IRA mole fights secret court hearing in case against MI5
McGartland, a former petty criminal from west Belfast, is credited with saving the lives of 50 police officers and soldiers in Northern Ireland, when he worked as a British mole in the IRA, providing crucial intelligence to the Special Branch of the Royal Ulster Constabulary.
There were two attempts on his life, which left him with severe injuries, and he says the British security services failed in their duty of care to him, refusing to pay for his medical treatment.
He even says they knew of one of the IRA attempts to kill him in advance but failed to do anything to prevent it.
McGartland, who calls himself “the disposable agent”, alleges solicitors acting for the Home Office, the UK government department responsible for the security services, have applied to have the matter dealt with by a Closed Material Procedure (CMP) hearing, it was reported by the Independent newspaper.
A CMP is a special kind of court hearing where claimants are represented before a judge not in person or by their solicitors but by special advocates who have been cleared for security. This would mean that both McGartland and his lawyers would be unable to attend.
CMP’s are used by the British government as a way of conducting a hearing before a judge where the information, for reasons of national security, cannot be revealed in open court.
But the Labour Party has called for the use of such closed proceedings to be limited to cases where a judge agrees that a fair verdict cannot be reached by any other means, and says that they deviate from the “tradition of open and fair justice”.
The President of the Law Society, Lucy Scott-Moncrieff, has also raised concerns that CMP’s undermine the essential principle of English justice, where all parties are entitled to see and challenge all evidence placed before the court, it was reported in the Law Society Gazette, earlier this year.
The case brought by McGartland against MI5 is the first of its kind between an agent and his former employers in the UK’s domestic security services.
After infiltrating the IRA in 1989, his cover was blown in 1991, after a clumsy interception of guns by the Royal Ulster Constabulary exposed him as an informer.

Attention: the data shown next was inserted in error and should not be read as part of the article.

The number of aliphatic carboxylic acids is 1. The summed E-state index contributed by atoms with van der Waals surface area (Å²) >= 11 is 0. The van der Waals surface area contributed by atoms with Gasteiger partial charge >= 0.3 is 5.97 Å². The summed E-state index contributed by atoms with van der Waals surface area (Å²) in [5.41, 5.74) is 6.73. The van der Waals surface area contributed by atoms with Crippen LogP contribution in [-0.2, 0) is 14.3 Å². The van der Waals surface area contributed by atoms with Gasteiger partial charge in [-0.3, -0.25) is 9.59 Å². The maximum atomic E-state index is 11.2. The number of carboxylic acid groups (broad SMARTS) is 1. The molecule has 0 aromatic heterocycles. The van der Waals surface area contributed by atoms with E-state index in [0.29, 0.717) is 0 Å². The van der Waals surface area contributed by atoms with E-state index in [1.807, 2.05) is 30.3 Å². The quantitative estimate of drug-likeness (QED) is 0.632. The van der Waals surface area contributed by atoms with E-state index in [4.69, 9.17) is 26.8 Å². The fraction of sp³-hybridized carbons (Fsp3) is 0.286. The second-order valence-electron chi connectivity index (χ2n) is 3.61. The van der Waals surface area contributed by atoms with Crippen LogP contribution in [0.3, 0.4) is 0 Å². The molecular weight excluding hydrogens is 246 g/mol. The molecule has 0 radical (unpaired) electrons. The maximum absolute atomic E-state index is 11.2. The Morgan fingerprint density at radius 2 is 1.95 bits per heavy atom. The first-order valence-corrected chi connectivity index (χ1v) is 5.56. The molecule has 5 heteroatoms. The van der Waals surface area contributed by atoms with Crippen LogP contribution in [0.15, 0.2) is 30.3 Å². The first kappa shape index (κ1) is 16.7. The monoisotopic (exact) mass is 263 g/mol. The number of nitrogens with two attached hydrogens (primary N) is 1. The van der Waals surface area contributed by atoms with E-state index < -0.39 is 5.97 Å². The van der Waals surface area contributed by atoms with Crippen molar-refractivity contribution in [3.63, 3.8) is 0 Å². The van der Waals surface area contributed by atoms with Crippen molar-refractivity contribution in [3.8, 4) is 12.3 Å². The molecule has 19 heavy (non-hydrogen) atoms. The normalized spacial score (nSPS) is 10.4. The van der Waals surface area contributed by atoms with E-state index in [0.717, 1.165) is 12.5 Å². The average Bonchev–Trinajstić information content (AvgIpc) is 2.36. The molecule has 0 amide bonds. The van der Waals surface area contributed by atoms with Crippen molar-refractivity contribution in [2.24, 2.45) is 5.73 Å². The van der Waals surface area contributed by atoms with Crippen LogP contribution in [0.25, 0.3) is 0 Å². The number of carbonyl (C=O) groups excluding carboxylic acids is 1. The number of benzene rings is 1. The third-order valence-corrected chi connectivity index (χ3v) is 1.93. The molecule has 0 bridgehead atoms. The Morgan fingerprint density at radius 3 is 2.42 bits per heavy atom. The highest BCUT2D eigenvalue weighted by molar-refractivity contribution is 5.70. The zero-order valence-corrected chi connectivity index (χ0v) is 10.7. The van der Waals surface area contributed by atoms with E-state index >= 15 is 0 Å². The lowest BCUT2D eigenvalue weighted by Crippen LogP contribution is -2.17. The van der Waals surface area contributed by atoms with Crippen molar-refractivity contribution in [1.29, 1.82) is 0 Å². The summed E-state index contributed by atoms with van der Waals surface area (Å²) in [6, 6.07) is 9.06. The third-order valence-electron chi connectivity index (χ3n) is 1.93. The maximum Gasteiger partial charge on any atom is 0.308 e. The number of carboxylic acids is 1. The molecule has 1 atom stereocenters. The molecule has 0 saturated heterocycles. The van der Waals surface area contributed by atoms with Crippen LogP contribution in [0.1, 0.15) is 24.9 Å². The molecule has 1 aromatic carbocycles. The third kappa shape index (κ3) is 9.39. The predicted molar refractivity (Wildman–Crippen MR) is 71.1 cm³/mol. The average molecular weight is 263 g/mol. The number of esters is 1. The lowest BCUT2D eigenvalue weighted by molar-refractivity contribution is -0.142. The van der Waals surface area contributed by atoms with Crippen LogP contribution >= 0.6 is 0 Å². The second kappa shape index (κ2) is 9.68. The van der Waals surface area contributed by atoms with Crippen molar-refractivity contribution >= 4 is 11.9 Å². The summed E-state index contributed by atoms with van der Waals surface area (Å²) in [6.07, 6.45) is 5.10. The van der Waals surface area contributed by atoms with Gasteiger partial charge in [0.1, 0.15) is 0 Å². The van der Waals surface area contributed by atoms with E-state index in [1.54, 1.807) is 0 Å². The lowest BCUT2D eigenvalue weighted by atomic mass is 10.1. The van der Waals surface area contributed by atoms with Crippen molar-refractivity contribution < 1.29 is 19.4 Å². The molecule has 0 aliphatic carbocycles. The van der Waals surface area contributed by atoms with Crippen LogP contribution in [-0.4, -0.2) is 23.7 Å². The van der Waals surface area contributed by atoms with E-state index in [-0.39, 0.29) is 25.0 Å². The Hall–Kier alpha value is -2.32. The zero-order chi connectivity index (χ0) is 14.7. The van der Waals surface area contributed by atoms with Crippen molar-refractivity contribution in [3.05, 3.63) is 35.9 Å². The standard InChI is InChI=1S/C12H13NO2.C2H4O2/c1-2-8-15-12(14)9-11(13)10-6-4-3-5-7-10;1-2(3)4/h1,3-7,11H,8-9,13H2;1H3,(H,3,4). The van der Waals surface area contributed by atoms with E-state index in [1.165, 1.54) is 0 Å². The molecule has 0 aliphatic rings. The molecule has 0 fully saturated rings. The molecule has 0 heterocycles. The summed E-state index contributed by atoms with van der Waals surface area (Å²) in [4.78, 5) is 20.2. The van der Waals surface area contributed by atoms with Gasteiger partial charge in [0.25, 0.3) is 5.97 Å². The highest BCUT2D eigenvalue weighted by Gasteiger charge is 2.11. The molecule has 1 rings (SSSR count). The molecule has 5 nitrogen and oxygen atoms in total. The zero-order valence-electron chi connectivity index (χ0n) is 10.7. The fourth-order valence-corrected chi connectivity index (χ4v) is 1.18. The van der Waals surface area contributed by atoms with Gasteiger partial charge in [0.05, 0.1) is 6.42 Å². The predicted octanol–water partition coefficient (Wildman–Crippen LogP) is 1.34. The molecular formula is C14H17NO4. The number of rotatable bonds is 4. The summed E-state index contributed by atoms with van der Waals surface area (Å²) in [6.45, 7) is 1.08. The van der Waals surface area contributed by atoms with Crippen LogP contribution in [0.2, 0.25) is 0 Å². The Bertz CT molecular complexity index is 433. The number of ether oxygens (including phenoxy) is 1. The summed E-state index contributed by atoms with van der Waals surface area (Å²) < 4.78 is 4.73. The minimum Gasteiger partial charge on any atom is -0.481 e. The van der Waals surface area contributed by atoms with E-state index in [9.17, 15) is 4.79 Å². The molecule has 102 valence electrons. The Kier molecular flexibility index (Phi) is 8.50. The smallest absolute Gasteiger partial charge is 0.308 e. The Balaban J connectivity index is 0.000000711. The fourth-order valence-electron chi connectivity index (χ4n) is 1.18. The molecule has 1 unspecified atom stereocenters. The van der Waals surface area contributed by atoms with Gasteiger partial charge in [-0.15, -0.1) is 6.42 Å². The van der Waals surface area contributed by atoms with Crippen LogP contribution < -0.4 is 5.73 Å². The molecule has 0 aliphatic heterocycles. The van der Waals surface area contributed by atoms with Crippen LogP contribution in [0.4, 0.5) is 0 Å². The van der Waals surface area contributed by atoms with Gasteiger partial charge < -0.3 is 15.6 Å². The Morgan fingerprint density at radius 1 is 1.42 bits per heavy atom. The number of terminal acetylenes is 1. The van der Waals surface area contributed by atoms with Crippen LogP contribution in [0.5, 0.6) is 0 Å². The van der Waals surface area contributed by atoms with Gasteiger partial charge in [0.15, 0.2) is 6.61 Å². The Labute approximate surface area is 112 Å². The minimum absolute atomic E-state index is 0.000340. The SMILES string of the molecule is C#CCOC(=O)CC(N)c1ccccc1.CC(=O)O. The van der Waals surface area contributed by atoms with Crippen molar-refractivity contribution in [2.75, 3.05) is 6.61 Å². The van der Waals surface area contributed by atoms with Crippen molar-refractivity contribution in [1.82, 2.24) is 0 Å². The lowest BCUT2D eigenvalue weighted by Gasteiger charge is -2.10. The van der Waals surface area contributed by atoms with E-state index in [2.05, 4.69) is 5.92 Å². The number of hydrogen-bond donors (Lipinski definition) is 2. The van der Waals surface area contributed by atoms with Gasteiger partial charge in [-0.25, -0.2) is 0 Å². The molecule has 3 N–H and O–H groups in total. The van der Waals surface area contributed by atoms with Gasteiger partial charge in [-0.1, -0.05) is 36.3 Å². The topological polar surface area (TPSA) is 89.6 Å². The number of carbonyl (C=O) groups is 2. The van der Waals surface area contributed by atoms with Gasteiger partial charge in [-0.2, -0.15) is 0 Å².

In an interview at a secret location last year with the Guardian newspaper has said he hoped the case would raise the issue of why, when the security services had him under surveillance in August 1991, the day the IRA abducted him at a Sinn Fein advice center, they failed to intervene.
The IRA then took him to flat and interrogated him for eight hours. Believing he was about to be killed by the IRA interrogation squad he hurled himself out of a third-floor window. He suffered serious head injuries, but was rescued by locals who called an ambulance.
According to McGartland, the standard IRA procedure against informers is to use torture and violence until a victim signs either a true or false confession and they are shot with two bullets in the back of the head.
MacGartland was given a new identity and a £100,000 home in North Tyneside, in England, paid for by MI5, but these proved insufficient and an IRA hit team managed to track him down to his new home in 1999.
During the confrontation with the gunmen, McGartland put his hands over the gun barrel and sustained serious injuries to his hands which prevented his assassin firing into his upper body and head. Despite being shot seven times in the attack McGartland says MI5 withdrew his medical treatment between 2001 and 2009. He claims this led to a deterioration in his condition, which now means he needs round the clock medical support.
“At 42 years of age I am on the scrapheap. I can’t get a job. I can’t even go to the supermarket without getting panic attacks. Even when I am driving my car if I see another car behind me for a while I suspect they are up to something,” he said.
“The total lack of care of duty by MI5 has caused me very serious and permanent psychological damage,” he continued.
McGartland believes that the decision to withdraw medical care was a deliberate decision to punish him for speaking out about the 1991 kidnapping and the 1999 shooting, and the police and security services failures. He has written two books Fifty Dead Men Walking and Dead Man Running about his experiences and in 2009 Fifty Dead Men Walking was released as a film.
A senior Royal Ulster Constabulary Special Branch officer, Ian Phoenix, who was killed in a helicopter crash in 1994, confirmed before his death that security teams knew beforehand that McGartland was about to be kidnapped by the IRA, who planned to kill him.
Even now McGartland believes he is still a target. In 2008 the Real IRA issued a death threat, stating that they would take up where the Provisional IRA left off, and named McGartland as one of their prime targets.
“I lost my home, my family, my friends. My brother was badly beaten by the Provos [Provisional IRA] just because he was by brother. I continue to be punished by MI5 because I would not be silenced,” he said.
McGartland rejects that MI5’s request for a CMP is for reasons of national security, but believes it is out of embarrassment to cover up their own failures and wrongdoing.